- Ecclesiastical. a person under instruction in the rudiments of Christianity, as in the early church; a neophyte.
- a person being taught the elementary facts, principles, etc., of any subject.
Origin of catechumen
Examples from the Web for catechumenate
Historical Examples of catechumenate
About the year 300, those desirous of being baptized were (a) admitted to the catechumenate, giving in their names to the bishop.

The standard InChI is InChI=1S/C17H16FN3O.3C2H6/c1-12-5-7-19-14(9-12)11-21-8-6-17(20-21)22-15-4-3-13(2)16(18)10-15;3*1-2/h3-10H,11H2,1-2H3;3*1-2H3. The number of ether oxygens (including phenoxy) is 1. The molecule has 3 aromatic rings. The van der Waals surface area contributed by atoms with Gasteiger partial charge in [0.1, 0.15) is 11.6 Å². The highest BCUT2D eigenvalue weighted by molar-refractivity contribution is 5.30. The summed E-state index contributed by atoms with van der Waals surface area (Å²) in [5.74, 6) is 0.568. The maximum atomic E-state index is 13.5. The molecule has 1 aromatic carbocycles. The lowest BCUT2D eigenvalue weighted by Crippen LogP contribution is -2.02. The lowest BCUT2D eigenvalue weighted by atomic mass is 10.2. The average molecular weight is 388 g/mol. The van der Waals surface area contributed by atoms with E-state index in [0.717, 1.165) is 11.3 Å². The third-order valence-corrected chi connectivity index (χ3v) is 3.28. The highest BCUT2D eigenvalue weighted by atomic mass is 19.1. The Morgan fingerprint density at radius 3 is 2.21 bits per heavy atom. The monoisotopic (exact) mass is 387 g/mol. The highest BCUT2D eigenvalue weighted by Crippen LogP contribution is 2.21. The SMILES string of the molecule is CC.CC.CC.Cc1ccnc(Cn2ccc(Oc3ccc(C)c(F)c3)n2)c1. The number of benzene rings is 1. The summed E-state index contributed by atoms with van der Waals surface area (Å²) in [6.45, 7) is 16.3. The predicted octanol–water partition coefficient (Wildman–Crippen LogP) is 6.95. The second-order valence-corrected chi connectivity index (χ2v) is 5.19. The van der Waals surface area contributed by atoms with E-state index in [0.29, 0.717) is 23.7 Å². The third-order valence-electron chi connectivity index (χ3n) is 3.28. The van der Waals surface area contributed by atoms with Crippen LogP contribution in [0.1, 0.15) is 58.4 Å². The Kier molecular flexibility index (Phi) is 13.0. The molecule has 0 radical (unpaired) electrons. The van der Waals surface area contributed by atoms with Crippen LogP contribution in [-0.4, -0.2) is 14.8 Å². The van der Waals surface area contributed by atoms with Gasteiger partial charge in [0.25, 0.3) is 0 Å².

These two rites really begin the catechumenate or period of instruction in the faith and discipline of the church.
- Christianity a person, esp in the early Church, undergoing instruction prior to baptism
Word Origin for catechumen
"new convert," 15c., from French catéchumène, from Church Latin catechumenus, from Greek katekhoumenos "one being instructed," passive present participle of katekhein (see catechesis).